Compliance Corner

Retirement Updates

Seventh Circuit Affirms Breach of Duties of Loyalty and Prudence by Plan Fiduciaries

May 23, 2023

On May 10, 2023, in Su v. Sherrod, the Seventh Circuit affirmed the district court’s grant of summary judgment to the DOL in a case involving breaches of ERISA duties of loyalty and prudence. The rulings follow a civil enforcement action brought against Dr. Shirley Sherrod and Leroy Johnson, the trustee and plan administrator, respectively, of a defined benefit retirement plan established in 1987 for employees of Sherrod’s ophthalmology practice.

The case involved the plan’s trust account, which had been closed to deposits since the practice was sold and all employees were terminated in 2008. The buyer later prevailed in a breach of contract action against Sherrod in 2011, after which Sherrod took a $250,000 distribution from the plan’s cash bond for her appeal of that case, launching a five-year-long pattern of distributions to herself from the plan. Johnson, whom Sherrod appointed as the plan’s administrator in May of 2012, was also involved. All of these distributions were either improperly accounted for as plan expenses or losses or otherwise unaccounted for.

The DOL brought its action against Sherrod and Johnson in 2016, by which time the defendants had distributed almost $1.1 million of plan assets for Sherrod’s personal benefit. The DOL asked the court to remove the two from their plan fiduciary positions, to enjoin them permanently from serving as fiduciaries for any ERISA-covered plan, and to appoint an independent fiduciary to administer and terminate the plan.

Finding no genuine dispute of fact material as to whether Sherrod and Johnson had repeatedly violated their fiduciary duties, the district court granted summary judgment for the DOL. The defendants then appealed this decision to the Seventh Circuit, arguing (in part) that the granted relief was “excessive” given the “extraordinary circumstances” Sherrod faced and her assertions of good faith efforts to protect the plan, including a purported attempt to reimburse the plan for the initial $250,000 distribution, but for which she could provide no direct documentation and which occurred (if at all) three years after the fact.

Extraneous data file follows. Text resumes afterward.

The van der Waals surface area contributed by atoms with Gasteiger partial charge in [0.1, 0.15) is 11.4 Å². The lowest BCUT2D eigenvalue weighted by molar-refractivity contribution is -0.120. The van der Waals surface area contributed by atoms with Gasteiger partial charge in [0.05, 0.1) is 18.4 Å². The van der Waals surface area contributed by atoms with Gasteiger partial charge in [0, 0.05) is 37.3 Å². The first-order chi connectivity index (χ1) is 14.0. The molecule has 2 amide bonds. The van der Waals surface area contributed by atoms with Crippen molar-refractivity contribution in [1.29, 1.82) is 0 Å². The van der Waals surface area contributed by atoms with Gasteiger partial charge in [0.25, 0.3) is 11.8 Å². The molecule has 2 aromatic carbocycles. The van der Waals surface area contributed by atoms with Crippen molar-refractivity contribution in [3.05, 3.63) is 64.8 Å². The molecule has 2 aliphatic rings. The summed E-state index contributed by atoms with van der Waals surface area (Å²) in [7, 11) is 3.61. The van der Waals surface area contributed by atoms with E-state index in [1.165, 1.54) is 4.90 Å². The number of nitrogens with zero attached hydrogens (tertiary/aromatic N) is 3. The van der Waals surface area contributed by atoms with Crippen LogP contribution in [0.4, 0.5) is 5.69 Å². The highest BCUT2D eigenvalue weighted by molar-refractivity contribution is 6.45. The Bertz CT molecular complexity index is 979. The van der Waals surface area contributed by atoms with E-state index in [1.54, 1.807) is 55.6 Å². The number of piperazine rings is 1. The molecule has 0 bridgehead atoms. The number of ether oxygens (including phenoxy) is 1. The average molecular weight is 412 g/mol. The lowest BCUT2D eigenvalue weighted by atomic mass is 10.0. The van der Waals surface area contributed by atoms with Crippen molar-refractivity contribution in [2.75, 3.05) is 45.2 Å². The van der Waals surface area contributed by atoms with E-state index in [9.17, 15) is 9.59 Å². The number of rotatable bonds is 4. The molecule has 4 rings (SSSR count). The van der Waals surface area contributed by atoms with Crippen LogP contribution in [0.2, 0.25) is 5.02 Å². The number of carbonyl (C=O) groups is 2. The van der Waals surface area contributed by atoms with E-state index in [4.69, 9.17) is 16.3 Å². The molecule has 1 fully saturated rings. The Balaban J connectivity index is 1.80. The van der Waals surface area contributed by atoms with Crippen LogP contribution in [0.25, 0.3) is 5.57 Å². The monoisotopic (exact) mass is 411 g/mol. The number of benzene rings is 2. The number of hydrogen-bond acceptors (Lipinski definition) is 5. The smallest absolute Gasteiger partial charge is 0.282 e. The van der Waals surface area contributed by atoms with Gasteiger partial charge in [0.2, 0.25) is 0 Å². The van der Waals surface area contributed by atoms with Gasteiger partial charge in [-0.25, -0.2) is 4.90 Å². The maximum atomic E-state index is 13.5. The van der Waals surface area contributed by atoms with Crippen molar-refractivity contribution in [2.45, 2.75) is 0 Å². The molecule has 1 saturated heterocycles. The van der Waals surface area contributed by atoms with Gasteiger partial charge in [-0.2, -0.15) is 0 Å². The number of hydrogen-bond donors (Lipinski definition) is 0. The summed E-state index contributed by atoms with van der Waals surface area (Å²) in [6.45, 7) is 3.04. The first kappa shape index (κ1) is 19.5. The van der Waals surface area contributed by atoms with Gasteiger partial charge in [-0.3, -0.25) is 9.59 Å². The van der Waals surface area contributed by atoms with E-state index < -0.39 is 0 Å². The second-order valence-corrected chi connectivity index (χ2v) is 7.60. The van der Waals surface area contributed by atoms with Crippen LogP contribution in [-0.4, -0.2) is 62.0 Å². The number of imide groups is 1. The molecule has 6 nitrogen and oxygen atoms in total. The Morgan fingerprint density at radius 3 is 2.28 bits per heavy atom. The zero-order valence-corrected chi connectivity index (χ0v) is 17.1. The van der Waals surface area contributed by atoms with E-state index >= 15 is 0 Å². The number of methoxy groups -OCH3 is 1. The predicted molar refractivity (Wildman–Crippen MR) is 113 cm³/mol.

The appellate court rejected all the defendants’ arguments, observing that the defendants “d[id] not dispute that Sherrod often acted at her own direction and not ‘at the direction of the Administrator,’” unilaterally withdrawing funds from the plan without consulting Johnson. Accordingly, the Seventh Circuit found there was no dispute that Johnson did not "authorize and direct" those payments as required by the plan. The Seventh Circuit observed that, in effect, “Sherrod gave herself the keys to the bank vault, and Johnson let her use them.”

Affirming all the relief imposed upon the defendants by the trial judge, the Seventh Circuit panel concluded that “[g]iven the gravity and frequency of defendants' breaches of their fiduciary duties, they are fortunate that the relief against them has thus far been relatively modest.”

While this case doesn’t break any new legal ground—raiding plan assets for one’s own personal benefit is the classic example of an ERISA fiduciary violation—it is for that very reason a useful reminder of how strong the urge can be for ostensible fiduciaries under financial strain to misappropriate retirement plan assets for their own benefit. ERISA plan fiduciaries must ensure they never violate their duties of prudence and loyalty with respect to plan assets, regardless of their financial circumstances.

Su v. Sherrod »